Home care vs. care home – which is the best solution right now?
Whether you require care for yourself or a loved one, the question right now as we enter the second wave of the coronavirus pandemic is ‘which care solution offers the safest option?’.
The problems in care homes are well documented. In the early days, many struggled to obtain PPE or couldn’t obtain tests for staff or residents. Others found themselves having to deal with coronavirus-related deaths after taking in patients from hospital with the virus. It’s estimated around 10,000 care home residents in the UK died during the first wave of Covid-19.
Even now, many homes are struggling to bring their death rate from the virus under control. Once it’s in a care home, it can spread very quickly, despite improved infection control measures. Read our guidance for infection control Covid-19 Infection Control at Home
At the same time, the NHS are keen to ensure their beds are not taken up with elderly patients who can be cared for elsewhere, particularly as the number of Covid admissions is on the rise, and some hospitals are already seeing more Covid patients than they did in the first wave.
Our London-based home carers offer a better alternative
Expert care at home provided by SweetTree reduces costs, reduces risks of the pandemic, and enables someone to recover in the best environment possible, their home. Our team are highly trained in infection control measures. You can read our Covid-19 FAQs here.
Live-in care through the pandemic has proved to provide safety, companionship throughout lockdown and restrictions, and comfort to families and friends that could not visit and provide support that perhaps they ordinarily provided.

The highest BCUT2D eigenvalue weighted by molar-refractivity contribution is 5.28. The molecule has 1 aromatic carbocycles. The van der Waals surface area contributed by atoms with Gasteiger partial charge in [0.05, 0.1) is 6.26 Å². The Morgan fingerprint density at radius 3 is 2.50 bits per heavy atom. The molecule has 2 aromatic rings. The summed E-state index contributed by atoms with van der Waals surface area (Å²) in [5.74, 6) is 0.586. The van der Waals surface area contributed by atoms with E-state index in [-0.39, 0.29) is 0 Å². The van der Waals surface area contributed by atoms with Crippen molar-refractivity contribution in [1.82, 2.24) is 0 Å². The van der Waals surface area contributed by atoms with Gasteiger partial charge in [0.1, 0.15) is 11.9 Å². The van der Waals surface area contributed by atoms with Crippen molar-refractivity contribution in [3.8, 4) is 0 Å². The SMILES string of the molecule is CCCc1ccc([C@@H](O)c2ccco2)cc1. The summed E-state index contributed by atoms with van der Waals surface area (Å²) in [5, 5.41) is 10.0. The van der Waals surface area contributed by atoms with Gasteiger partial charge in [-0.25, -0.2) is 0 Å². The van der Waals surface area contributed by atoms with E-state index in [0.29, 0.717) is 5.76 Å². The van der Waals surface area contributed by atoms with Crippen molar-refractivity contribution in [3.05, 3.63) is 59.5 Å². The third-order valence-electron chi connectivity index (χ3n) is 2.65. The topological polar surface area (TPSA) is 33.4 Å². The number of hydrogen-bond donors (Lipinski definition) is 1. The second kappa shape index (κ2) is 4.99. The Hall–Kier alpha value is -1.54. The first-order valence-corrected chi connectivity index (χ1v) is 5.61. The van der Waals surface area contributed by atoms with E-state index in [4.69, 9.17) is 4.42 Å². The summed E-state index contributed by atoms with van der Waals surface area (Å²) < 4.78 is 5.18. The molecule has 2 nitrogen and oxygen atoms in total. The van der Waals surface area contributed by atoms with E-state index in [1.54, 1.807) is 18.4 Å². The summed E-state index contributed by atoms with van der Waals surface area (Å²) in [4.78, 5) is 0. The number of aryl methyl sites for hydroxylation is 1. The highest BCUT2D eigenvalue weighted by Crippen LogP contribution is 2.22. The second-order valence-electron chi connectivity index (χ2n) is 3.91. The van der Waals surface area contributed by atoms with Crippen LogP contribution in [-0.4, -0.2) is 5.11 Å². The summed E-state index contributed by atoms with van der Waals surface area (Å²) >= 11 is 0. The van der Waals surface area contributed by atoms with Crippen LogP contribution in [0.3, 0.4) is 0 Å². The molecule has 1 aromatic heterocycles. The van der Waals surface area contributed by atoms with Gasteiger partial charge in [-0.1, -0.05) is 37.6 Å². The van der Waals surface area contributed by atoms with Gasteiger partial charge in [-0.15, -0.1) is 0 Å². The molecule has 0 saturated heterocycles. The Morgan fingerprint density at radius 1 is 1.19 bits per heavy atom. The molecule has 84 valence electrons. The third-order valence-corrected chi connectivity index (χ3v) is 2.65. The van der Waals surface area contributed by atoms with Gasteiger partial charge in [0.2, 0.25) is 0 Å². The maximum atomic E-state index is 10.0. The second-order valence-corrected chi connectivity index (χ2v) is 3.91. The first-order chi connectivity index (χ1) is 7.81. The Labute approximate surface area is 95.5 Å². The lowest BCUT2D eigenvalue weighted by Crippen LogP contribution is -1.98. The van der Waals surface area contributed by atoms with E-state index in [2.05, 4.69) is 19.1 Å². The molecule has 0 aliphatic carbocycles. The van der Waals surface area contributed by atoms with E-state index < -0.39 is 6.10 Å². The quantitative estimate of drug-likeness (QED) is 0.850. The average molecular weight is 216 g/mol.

We also provide a Covid-19 rehabilitation service to support people while they recover from the effects of ‘Long Covid’, which can be extremely debilitating and leave people struggling to cope.
New fund to provide social care
When Health Secretary Matt Hancock announced the £588 million fund to provide people to offer additional social care he stated ‘We know that for the majority of people the road to recovery can be quicker when they receive care and support in the comfort of their own home’.
This can only be achieved with a responsive service that can meet the demands of the community and prevent readmission, plus continually assess and report progress to those providing treatment to ensure the former patient can return to their normal lives as quickly as possible with the compassionate care that they need.